Social protection

Lebanon’s long awaited pension reform within reach

For many workers in the Lebanese private sector, reaching retirement age means facing an uncertain future with little access to social protection. But that’s about to change thanks to the collaborative work of the government, its social partners, the ILO and the World Bank.

مقالة تحليلية | ٢٠ مارس, ٢٠١٣
BEIRUT (ILO News) – Seventy-year-old Josephine Tohme worked as an insurance broker in Beirut for forty years before retiring in 2006. Upon retirement at age 64, she received a lump sum which covers some of her basic necessities but relies on other savings and support from her daughter to cover the shortfall.

I don’t know how retired persons without access to other sources of income survive."
“I don’t know how retired persons without access to other sources of income survive,” she says.

Tohme, like 28 per cent of Lebanon’s 1.5 million-strong workforce, is covered by the country’s decades-long retirement scheme for the private sector, which includes an end-of-service indemnity but provides no further social security benefits.

Cash but no benefits

Lebanon operates an End-of-Service indemnity (EOSI) programme for the private sector – a one-off payment amounting to one month for each year worked, based on the worker’s final salary.

So a private sector worker who retires on a salary of US$1000 per month after twenty years of employment can expect US$20,000 upon retirement but no further state support.

There are no monthly payments and all benefits end at retirement, including health coverage at an age when it is often most needed.

After cashing in her indemnity, Tohme’s only option for affordable healthcare was through her daughter’s company scheme.

More than 80 per cent of Lebanon’s over-65 population lacks pension and health coverage – most of them previously employed in the informal economy and the private sector. Retirees from the public sector and armed forces, who constitute less than 20 per cent of the workforce, have their own retirement schemes.

Retired private school teacher Naim Baroud, 67, says the current system is a source of uncertainty. Baroud funds his retirement through a combination of his end-of-service indemnity and rents from properties he owns.

“My indemnity helps but I handle it with great caution because I don't know how long I will need it, and what expenses might come up unexpectedly,” says Baroud.

A monthly pension would guarantee retirees like Baroud a decent standard of living for the rest of his life.

Financial burdens on employers

The situation is not easy for employers either: the current system imposes large end-of-service payments to retiring employees.

It’s a real strain on businesses to have to muster large payments when an employee retires."
Employers contribute 8.5 per cent of the worker’s monthly salary to the National Social Security Fund (NSSF) coffers each month – but then are expected to pay a further settlement when the worker retires.

That’s because the benefit paid to the worker by the NSSF falls short of the benefits to which she/he is entitled to – and the last employer is bound to pay the difference.

Hassan owns a paint factory that was established by his father in the 1950s, and employs nearly fifty employees. He says he’s considering closing it down and emigrating because “the economy is in tatters and the tax and social security systems don’t help.”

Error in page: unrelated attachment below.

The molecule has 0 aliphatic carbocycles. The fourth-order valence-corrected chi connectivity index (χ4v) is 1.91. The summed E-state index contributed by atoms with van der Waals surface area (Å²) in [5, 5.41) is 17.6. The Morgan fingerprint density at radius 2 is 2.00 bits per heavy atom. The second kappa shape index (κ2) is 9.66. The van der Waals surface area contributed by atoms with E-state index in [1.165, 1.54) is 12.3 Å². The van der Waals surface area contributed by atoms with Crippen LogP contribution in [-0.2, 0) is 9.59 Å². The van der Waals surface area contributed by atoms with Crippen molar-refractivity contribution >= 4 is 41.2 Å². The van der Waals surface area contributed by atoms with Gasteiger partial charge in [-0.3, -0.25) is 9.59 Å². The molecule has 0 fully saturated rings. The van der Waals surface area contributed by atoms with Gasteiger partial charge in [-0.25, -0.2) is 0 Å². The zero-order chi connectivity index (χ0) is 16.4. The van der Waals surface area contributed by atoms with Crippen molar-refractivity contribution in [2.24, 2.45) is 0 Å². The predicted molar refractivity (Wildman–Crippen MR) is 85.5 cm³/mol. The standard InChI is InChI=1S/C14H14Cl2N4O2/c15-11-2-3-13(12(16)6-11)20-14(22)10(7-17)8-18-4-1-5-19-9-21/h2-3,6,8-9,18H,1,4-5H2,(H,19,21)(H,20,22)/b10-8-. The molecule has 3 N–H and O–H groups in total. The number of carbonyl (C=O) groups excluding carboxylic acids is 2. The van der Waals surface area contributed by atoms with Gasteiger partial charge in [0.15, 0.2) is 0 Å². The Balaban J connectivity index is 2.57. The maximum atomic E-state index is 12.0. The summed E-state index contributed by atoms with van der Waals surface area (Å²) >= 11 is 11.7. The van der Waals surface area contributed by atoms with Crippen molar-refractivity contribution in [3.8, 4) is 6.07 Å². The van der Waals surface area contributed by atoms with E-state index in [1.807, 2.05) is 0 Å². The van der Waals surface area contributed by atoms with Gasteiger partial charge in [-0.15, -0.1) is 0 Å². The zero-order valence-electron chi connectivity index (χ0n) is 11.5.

“It’s a real strain on businesses to have to muster large payments when an employee retires,” says Hassan.

Reform on the horizon

But this now looks set to change: A proposal to reform Lebanon’s private retirement programme has received broad national support, nearly ten years after the government first announced plans to amend the indemnity system.

The draft scheme, supported by the International Labour Organization and the World Bank, would transform retirement compensation from a package that partially sustains the elderly, to secured financial coverage for workers and their families.

It would transform lump-sum payments into a monthly pension, guaranteeing retired workers financial support and social security for the remainder of their lives. It would also make it easier for employers to transfer liability when workers change jobs, and introduce an invalidity package as well as benefits for dependents who may survive the worker.

“We received support from different partners who have been part of the discussion for 15 years and who had presented their own proposals,” says Pierre Plamondon, the project’s chief actuary referring to government, employer and worker representatives.

The ILO, upon the request of the Labour Ministry has tasked Plamondon with valuing the proposed scheme’s costs. Final results of the valuation are expected by August 2013.

“Both workers and employers stand to benefit from the new scheme,” says Ursula Kulke, the ILO’s Senior Regional Social Security Specialist who is working with the Lebanese government on pension reform. “Retired workers can expect financial security and employers are relieved of sizable payouts to bridge the gap between pension contributions and end-of-service indemnity requirements.”

Lebanon is one of a shrinking minority of countries that maintains an EOSI for retired workers. At the regional level, regular pensions cover private sector workers in old-age in countries like Saudi Arabia, Oman, the United Arab Emirates, Jordan, Syria and Iraq.

The details of the new scheme are expected to be defined over the next few months.

Whatever the outcome, Lebanon’s pension reform has been a long time coming.